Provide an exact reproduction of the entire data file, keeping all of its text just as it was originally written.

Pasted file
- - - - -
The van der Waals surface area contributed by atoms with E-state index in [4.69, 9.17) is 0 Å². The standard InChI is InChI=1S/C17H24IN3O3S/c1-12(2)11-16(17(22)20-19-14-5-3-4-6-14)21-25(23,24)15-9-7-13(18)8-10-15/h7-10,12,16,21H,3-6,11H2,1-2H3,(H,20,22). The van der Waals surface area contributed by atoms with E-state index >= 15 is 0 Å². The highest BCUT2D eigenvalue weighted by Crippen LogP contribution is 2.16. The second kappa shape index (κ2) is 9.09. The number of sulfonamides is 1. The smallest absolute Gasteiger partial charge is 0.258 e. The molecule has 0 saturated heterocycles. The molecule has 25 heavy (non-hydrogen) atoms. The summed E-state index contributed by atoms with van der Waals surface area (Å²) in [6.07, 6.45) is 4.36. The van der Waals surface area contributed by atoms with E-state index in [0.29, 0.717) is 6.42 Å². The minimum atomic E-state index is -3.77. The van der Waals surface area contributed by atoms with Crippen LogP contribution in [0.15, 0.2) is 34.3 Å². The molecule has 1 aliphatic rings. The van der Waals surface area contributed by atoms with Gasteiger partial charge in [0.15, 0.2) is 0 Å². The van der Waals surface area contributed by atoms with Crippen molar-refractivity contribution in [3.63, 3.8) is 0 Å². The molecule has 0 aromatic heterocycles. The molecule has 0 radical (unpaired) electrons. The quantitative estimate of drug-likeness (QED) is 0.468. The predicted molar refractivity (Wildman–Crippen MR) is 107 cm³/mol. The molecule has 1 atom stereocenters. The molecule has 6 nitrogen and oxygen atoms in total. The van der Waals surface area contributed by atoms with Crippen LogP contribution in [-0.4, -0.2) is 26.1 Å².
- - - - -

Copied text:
The van der Waals surface area contributed by atoms with E-state index in [4.69, 9.17) is 0 Å². The standard InChI is InChI=1S/C17H24IN3O3S/c1-12(2)11-16(17(22)20-19-14-5-3-4-6-14)21-25(23,24)15-9-7-13(18)8-10-15/h7-10,12,16,21H,3-6,11H2,1-2H3,(H,20,22). The van der Waals surface area contributed by atoms with E-state index >= 15 is 0 Å². The highest BCUT2D eigenvalue weighted by Crippen LogP contribution is 2.16. The second kappa shape index (κ2) is 9.09. The number of sulfonamides is 1. The smallest absolute Gasteiger partial charge is 0.258 e. The molecule has 0 saturated heterocycles. The molecule has 25 heavy (non-hydrogen) atoms. The summed E-state index contributed by atoms with van der Waals surface area (Å²) in [6.07, 6.45) is 4.36. The van der Waals surface area contributed by atoms with E-state index in [0.29, 0.717) is 6.42 Å². The minimum atomic E-state index is -3.77. The van der Waals surface area contributed by atoms with Crippen LogP contribution in [0.15, 0.2) is 34.3 Å². The molecule has 1 aliphatic rings. The van der Waals surface area contributed by atoms with Gasteiger partial charge in [0.15, 0.2) is 0 Å². The van der Waals surface area contributed by atoms with Crippen molar-refractivity contribution in [3.63, 3.8) is 0 Å². The molecule has 0 aromatic heterocycles. The molecule has 0 radical (unpaired) electrons. The quantitative estimate of drug-likeness (QED) is 0.468. The predicted molar refractivity (Wildman–Crippen MR) is 107 cm³/mol. The molecule has 1 atom stereocenters. The molecule has 6 nitrogen and oxygen atoms in total. The van der Waals surface area contributed by atoms with Crippen LogP contribution in [-0.4, -0.2) is 26.1 Å².